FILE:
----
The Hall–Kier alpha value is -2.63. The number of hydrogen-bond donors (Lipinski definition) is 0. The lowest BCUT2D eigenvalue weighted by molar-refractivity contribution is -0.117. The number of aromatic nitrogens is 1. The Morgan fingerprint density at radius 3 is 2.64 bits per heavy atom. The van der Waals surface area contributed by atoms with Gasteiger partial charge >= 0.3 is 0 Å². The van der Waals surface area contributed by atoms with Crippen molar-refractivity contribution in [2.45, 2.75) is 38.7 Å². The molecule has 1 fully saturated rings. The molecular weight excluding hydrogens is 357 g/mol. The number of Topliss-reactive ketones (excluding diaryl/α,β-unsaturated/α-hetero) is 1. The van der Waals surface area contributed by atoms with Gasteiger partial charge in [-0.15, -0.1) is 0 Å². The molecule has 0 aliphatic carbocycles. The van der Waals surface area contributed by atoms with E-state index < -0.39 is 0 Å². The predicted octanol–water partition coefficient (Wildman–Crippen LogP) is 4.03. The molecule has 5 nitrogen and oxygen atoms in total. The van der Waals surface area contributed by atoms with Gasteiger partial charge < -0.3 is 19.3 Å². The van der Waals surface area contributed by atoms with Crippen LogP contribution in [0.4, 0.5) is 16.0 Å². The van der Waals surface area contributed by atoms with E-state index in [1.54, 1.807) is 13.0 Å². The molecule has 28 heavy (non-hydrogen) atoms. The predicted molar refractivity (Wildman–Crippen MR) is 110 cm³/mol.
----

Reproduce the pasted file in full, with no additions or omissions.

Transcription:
The Hall–Kier alpha value is -2.63. The number of hydrogen-bond donors (Lipinski definition) is 0. The lowest BCUT2D eigenvalue weighted by molar-refractivity contribution is -0.117. The number of aromatic nitrogens is 1. The Morgan fingerprint density at radius 3 is 2.64 bits per heavy atom. The van der Waals surface area contributed by atoms with Gasteiger partial charge >= 0.3 is 0 Å². The van der Waals surface area contributed by atoms with Crippen molar-refractivity contribution in [2.45, 2.75) is 38.7 Å². The molecule has 1 fully saturated rings. The molecular weight excluding hydrogens is 357 g/mol. The number of Topliss-reactive ketones (excluding diaryl/α,β-unsaturated/α-hetero) is 1. The van der Waals surface area contributed by atoms with Gasteiger partial charge in [-0.15, -0.1) is 0 Å². The molecule has 0 aliphatic carbocycles. The van der Waals surface area contributed by atoms with E-state index < -0.39 is 0 Å². The predicted octanol–water partition coefficient (Wildman–Crippen LogP) is 4.03. The molecule has 5 nitrogen and oxygen atoms in total. The van der Waals surface area contributed by atoms with Gasteiger partial charge < -0.3 is 19.3 Å². The van der Waals surface area contributed by atoms with Crippen LogP contribution in [0.4, 0.5) is 16.0 Å². The van der Waals surface area contributed by atoms with E-state index in [1.54, 1.807) is 13.0 Å². The molecule has 28 heavy (non-hydrogen) atoms. The predicted molar refractivity (Wildman–Crippen MR) is 110 cm³/mol.